Cockroach wrote:XinuX wrote:For another thing, language death is relative. If every speaker of a language with a long and rich written tradition fell over dead tomorrow of a heart attack then a large body of literature would be unavailable to us until we went back and retranslated it all using published grammars and such. (Note the extreme unrealism of this scenario - large written tradition and large speakerbase tend to correlate with well-documentedness.) If a tribe in New South Wales with no written tradition and no interesting cultural or linguistic differences from their neighbours stopped speaking Wapuwarni and became monolingual in Gurnguwarrpari it seems to me that not a great deal has been lost.
This is the type of attitude I hate the most. We have very good texts of French, Italian, Arpetan, Picard, Lombard, and Aragonese. There are even Assimil courses for most of these. And yet I've seen threads and pages and whole books bemoaning the fate of Occitan or Arpetan (or Gaelic, or Sorbian, or Wymysorys). While its sad that they're in the state they're in, its not even on the same level as Makah, the language of a proud warrior people who were the only tribe to consistently and succesfuly stave off the Tlingit and Haida slave raids from the north, has no books on it in public circulation (according to Google Library), probably no books on it written after the turn of the century, and only a handful of websites containing a collection of phrases and stories, including ONE PDF from which I am currently studying it (of course, its not even written for teaching).
There are (according to Wikipedia) 1214 Makah, all living in Washington state (distance from me: approximately 4772 miles). By contrast, there are about 9.8 million speakers of Catalan (taking the distance of Barcelona, the capital of Catalonia, as representative, distance from me: 733 miles). If my sole interest in learning a language was communicating with other people, I'd get more out of learning Catalan than I would Makah - there's more speakers, and they're easier to get to.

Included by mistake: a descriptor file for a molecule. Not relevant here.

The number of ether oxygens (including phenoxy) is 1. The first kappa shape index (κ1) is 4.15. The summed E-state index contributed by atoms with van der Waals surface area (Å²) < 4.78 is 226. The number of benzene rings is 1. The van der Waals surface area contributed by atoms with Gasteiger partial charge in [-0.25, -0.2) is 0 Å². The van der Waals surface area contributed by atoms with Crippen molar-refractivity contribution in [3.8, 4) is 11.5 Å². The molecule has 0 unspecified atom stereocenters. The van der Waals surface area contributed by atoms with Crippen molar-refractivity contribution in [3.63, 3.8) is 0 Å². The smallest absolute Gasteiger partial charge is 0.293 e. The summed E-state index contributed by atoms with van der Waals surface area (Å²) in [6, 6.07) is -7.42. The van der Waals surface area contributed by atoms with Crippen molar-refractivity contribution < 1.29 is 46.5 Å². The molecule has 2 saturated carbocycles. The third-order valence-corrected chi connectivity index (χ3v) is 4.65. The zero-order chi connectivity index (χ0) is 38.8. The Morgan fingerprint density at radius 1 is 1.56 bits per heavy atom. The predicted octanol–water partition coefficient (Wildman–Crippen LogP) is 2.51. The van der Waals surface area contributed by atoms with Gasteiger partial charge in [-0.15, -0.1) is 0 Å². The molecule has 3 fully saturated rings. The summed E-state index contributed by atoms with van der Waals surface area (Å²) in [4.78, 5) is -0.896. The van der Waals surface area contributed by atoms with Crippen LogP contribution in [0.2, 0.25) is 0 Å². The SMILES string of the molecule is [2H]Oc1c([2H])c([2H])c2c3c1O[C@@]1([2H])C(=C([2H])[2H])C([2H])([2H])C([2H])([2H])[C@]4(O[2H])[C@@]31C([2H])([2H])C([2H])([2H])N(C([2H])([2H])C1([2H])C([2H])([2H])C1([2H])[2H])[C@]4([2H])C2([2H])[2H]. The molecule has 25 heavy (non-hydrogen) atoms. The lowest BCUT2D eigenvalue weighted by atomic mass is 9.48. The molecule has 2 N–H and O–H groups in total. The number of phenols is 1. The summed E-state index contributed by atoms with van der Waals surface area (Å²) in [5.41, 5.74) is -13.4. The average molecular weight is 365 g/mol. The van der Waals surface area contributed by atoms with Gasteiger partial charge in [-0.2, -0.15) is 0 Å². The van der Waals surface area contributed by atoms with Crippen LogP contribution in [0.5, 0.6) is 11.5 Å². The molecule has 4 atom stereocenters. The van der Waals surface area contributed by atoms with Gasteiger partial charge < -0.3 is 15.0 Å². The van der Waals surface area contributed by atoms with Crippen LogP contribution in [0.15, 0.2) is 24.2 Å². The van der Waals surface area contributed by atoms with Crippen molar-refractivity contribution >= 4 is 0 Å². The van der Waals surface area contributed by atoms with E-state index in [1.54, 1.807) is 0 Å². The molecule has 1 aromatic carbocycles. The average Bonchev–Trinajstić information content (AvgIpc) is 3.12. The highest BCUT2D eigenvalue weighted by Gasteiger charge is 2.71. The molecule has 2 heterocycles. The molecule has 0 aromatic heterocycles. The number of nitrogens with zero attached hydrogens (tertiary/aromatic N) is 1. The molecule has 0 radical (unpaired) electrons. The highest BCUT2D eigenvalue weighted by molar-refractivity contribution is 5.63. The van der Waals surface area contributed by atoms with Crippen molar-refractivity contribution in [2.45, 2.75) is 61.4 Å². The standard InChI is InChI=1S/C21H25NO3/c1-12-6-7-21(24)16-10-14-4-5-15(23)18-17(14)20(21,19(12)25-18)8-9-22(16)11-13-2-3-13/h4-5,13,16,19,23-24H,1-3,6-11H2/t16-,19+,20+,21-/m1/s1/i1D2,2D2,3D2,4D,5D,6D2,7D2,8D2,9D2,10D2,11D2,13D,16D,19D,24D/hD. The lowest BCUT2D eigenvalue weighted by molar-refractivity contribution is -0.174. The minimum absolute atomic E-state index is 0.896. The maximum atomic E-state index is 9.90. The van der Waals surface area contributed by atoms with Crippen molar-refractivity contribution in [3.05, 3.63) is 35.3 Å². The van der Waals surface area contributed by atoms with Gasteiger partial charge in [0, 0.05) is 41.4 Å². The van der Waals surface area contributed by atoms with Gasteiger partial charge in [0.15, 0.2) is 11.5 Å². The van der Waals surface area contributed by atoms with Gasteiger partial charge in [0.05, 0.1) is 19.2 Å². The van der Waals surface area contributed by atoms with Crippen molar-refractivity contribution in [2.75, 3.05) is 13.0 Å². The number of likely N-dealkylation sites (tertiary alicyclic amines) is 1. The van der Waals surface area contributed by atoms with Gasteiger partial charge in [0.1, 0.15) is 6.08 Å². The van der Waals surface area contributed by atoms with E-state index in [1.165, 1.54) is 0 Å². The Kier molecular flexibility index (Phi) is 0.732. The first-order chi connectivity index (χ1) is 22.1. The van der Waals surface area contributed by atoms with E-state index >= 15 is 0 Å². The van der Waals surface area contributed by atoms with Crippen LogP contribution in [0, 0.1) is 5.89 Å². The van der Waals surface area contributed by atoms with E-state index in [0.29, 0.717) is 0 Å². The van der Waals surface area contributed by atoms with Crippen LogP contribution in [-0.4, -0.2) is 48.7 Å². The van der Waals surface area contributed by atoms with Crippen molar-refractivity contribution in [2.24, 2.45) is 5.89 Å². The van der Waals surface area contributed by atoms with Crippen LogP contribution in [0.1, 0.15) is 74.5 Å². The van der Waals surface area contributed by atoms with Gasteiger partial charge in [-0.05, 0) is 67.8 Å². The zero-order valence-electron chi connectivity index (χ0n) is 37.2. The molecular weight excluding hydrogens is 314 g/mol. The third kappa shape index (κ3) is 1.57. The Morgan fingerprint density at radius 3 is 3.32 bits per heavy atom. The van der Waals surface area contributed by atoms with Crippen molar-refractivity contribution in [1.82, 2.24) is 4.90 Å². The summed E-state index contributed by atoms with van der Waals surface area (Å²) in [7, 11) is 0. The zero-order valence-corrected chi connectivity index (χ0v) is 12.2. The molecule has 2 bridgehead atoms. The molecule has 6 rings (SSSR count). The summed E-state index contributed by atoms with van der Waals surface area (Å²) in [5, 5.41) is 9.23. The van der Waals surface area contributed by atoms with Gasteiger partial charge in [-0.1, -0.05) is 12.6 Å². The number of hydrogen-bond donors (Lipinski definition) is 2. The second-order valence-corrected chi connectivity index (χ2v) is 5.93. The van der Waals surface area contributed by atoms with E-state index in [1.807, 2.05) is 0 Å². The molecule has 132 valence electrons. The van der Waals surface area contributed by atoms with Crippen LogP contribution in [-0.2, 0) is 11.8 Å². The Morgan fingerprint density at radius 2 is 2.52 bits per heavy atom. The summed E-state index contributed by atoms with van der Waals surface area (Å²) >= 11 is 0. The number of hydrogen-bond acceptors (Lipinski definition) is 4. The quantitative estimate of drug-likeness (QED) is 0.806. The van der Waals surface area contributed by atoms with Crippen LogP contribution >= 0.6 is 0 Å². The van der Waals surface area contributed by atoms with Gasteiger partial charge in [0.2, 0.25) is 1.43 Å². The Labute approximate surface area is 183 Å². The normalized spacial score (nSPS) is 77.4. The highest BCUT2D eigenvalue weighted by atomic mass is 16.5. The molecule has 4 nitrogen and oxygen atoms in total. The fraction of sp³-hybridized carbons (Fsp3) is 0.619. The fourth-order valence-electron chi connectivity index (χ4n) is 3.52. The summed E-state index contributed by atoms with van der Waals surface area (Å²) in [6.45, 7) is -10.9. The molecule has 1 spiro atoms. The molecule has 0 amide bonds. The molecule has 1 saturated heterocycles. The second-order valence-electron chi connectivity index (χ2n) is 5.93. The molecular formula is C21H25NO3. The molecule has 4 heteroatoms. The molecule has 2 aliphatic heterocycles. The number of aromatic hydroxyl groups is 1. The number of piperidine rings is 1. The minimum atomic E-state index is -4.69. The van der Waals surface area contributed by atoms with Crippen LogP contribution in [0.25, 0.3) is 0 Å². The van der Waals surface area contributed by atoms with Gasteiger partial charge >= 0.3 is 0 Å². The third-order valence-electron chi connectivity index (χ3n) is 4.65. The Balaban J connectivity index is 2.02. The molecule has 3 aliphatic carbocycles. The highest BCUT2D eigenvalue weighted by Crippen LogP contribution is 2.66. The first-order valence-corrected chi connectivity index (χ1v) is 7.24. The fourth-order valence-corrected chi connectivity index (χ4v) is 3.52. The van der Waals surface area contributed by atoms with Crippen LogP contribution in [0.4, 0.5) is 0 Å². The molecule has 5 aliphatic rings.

Cockroach wrote:This is a fact of the world that constantly pains me. The fact that we will never know what the Vandal armies who sacked rome spoke, or the bronze age farmers of Pre-PIE Europe, or the many, many ancestors of the hill tribes of south China that were eventually assimilated into Chinese society. I wan't to stop this from going any further. Like you, my economic situation limits me from field linguistics (for now, at least), but for now learning what languages I can and becomeing something of a living repository will have to do
I wish you every bit of luck in your endeavour. What you fail to grasp is not everyone is engaged in your same adventure - some just want to be able to talk to people.
XinuX wrote:So I'd rather like to know what point you were trying to make. Romance languages are overstudied, sure, but there's a heck of a lot more people to speak them with, and (in both senses of the phrase) they're a heck of a lot easier to get to.
Precisely because there's more people who can speak them. If you have two beams supporting your roof, one at 85% structural integrity and the other at 45% structural integrity, which beam does it make sense to work on first?
It's a cute analogy, but language is not a house - one beam collapsing doesn't bring down the whole edifice.